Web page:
Only Worth $100? The Harsh Reality of Single Black Women & Bankruptcy
Gender and racial wealth gaps pose long-term problems
In 2010, the Insight Center for Community Economic Development released a report on the national wealth gap, revealing that single African American women achieved a median wealth income of just $100. Yes, you read that right. The staggering statistic appears even more shocking when compared to that of their white counterparts, who averaged a median wealth income of just over $41,000.
Though the Insight Center is still assessing more recent data, the effects of the ongoing economic crisis, coupled with a longstanding structure of racism and sexism, lead many to believe that the new results will not show much improvement, and that solutions, if any, are few.
The report, "Lifting as we Climb: Women of Color, Wealth, and America’s Future," also found that nearly half of all single black women have zero or negative wealth, meaning their debts exceed all their assets; one-fourth of single black women have no checking or savings account; and only 33 percent of African American single women are homeowners.
Mariko Chang, independent consultant and author of "Shortchanged: Why Women Have Less Wealth and What Can Be Done About It," notes that the legacy of the racial wealth gap is largely to blame for the discrepancy.
"So much of the racial wealth gap that occurred in our history is still really alive," Chang said. "Because of both discrimination and a gender pay gap, black women, in particular, lack a lot of the traditional wealth safety nets that other groups have access to. Because of their lower earnings, and also because of the types of jobs they have - service jobs, for instance - they're less likely to have fringe benefits, retirement accounts, paid vacation days. If they face unemployment, illness or any kind of negative economic shock, they just don't have that cushion."
Subsequently, the rates at which blacks are defaulting on loans and filing for bankruptcy are growing.
According to the "Is There a Racial Divide in Bankruptcy?" report, African Americans file for Chapter 13 at twice the rate of any other racial group. Chapter 13 allows the individual to undergo a supervised financial reorganization of their debt, but keep their property. Filing for Chapter 7 results in the liquidation of the individual's assets, selling off their property with the money going to creditors.
Chapter 7 trustee Gregory M. Messer of Brooklyn, N.Y. raises an additional concern regarding women's wealth. "Medical expenses and divorces are true [reasons] for almost any debtor," he said. "But what's different for women, and this isn't unique to black women, is if you ask those who are filing individual bankruptcy, who have children, if they are receiving child support, a disproportionately high number would say 'No.'"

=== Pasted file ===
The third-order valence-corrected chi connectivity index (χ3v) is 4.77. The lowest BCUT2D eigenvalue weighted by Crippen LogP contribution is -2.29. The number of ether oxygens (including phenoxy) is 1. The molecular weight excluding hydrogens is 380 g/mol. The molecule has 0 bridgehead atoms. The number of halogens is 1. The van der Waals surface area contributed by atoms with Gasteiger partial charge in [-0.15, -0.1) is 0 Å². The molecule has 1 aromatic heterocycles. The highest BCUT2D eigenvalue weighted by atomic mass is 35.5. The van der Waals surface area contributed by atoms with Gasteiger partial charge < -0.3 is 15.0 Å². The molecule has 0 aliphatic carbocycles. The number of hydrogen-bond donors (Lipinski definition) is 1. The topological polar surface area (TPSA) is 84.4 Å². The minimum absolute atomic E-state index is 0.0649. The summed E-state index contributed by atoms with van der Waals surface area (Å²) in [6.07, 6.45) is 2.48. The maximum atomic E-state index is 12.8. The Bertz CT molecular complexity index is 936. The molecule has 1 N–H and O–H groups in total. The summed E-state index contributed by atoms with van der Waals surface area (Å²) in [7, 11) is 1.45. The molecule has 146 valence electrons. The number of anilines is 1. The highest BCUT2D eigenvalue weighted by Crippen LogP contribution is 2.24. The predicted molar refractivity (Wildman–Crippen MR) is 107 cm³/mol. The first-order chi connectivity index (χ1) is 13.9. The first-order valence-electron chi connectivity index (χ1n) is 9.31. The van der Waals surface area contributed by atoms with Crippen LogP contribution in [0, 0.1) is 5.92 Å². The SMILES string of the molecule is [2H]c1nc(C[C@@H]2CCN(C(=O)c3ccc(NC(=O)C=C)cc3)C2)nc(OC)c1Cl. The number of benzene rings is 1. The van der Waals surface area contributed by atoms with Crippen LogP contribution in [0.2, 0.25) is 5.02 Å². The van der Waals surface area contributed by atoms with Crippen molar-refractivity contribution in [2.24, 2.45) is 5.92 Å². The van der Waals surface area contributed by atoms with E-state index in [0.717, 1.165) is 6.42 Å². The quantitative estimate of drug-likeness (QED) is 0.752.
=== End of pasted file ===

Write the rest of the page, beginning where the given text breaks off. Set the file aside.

Furthermore, as Black News notes, student loans now have an overall default rate of about 15 percent at for-profit colleges - institutions Chang feels are aimed at the economically disadvantaged. "[The schools are] targeting them with this hard sell of promises of what they can achieve with a degree," she said. "They're burdened with such heavy loans in order to go through the educational training. They end up having to leave the program because they can't keep paying and get stuck with this heavy debt that they don't have a degree to then help pay off."
Contributing factors to the declining wealth of single black women can vary from the persistent shadow of racism to the chancy reliance on child support payments. Chang believes small steps towards changing this reality lie in the hands of one group in particular: employers. As of April, an African American woman working full-time year-round was paid roughly 80 cents for every dollar paid to her white female counterpart.
"There's no simple solution, unfortunately," she said. "A lot of the same policies that help protect wealth, especially for women of color, are the same ones we see right now under fire - social security cuts, for instance. But if you had to hone in it down, one of the things that makes a huge impact is equal pay. It's a no-brainer, but it's powerful. You shouldn't be able to pay anyone less because they're a woman or of color or because they have a different religion. If you're not making the same amount of money, how can you expect to save and build as much wealth?"